I had two points regarding your assertions.
First, you can make the same argument (specious as it is) about any position drafted in the first round, as success (per your definition) rates are low for all of them.
Second, draft history has no predictive value regarding individual players. I have addressed this same argument with posters who cite the lack of success of QBs in the NFL that had sub 60% completion rates in college as a predictive indicator of Josh Allen's success/failure.
(1) The sample size of TEs drafted in the first round is too small to draw any significant statistical conclusions and (2) even if there was a large enough sample size, it would have no relevance whatsoever regarding whether or not Hockenson should be selected in the first round or whether or not he will be successful. Those are group statistics.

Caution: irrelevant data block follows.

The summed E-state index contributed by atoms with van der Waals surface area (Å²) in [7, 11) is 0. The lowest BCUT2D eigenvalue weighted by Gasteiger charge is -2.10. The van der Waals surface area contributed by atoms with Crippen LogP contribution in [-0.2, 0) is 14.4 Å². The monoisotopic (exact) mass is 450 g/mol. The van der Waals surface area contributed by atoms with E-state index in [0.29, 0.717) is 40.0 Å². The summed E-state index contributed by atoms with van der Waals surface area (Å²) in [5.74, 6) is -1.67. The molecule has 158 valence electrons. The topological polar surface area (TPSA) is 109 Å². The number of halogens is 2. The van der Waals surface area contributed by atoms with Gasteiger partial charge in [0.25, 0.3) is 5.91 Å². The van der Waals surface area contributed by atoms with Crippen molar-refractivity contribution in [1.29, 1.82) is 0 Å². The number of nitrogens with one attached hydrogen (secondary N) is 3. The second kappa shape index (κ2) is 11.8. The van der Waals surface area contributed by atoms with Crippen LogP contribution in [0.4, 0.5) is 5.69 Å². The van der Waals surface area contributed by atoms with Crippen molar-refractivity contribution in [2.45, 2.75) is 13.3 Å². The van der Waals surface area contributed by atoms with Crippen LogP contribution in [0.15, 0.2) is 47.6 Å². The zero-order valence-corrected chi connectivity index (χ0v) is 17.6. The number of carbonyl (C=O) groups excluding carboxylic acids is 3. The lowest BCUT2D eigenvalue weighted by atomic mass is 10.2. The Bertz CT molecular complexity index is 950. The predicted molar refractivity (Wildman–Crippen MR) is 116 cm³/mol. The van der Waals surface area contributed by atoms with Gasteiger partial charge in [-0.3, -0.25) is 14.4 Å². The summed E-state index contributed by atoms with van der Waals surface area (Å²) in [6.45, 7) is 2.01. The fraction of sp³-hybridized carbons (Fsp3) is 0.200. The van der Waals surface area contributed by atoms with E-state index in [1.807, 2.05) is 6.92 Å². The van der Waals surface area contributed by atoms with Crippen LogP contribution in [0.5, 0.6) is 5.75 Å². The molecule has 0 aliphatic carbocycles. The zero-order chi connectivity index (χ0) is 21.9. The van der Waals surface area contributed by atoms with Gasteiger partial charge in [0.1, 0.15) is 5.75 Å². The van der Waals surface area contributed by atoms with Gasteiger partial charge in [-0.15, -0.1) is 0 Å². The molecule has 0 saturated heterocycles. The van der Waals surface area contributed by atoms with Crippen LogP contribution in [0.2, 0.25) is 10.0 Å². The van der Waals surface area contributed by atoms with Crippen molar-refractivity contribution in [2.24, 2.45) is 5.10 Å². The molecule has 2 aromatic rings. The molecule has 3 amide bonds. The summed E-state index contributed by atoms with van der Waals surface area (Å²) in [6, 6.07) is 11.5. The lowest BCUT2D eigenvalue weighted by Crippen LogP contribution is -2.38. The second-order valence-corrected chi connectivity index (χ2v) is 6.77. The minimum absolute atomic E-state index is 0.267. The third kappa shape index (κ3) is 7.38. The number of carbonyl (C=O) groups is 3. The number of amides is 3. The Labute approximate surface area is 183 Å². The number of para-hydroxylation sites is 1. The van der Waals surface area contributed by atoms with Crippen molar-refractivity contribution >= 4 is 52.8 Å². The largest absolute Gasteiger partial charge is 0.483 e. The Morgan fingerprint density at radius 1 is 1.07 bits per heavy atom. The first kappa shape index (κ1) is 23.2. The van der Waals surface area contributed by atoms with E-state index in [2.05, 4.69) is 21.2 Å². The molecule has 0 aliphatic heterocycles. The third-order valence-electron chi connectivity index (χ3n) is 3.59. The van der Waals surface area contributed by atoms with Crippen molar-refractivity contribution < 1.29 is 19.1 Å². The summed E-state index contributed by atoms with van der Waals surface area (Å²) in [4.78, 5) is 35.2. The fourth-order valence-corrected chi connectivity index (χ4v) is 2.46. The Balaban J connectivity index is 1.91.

For example, if I told you that the average life expectancy of a male in the US was 72 years of age and that 70% of all men die by the time they are 82, it would not mean that you have a 70% chance of dying by the time you are 82 years old. As a matter of fact, it would mean nothing at all in regard to your personal life expectancy. That would depend on variables unique to you. Statistics might suggest that 70% of all men die by the time they are 82 years old; however, they cannot in any way say whether you are in the 70% that will die by age 82 or the 30% that will live longer.
It is the same with Hockenson. He will succeed or fail based solely on variables unique to him. The statistical analyses of any group of tight ends, or how well or how poorly any specific tight end played, or where they were selected in the draft, in the entire history of the NFL, has no relevance at all to Hockenson.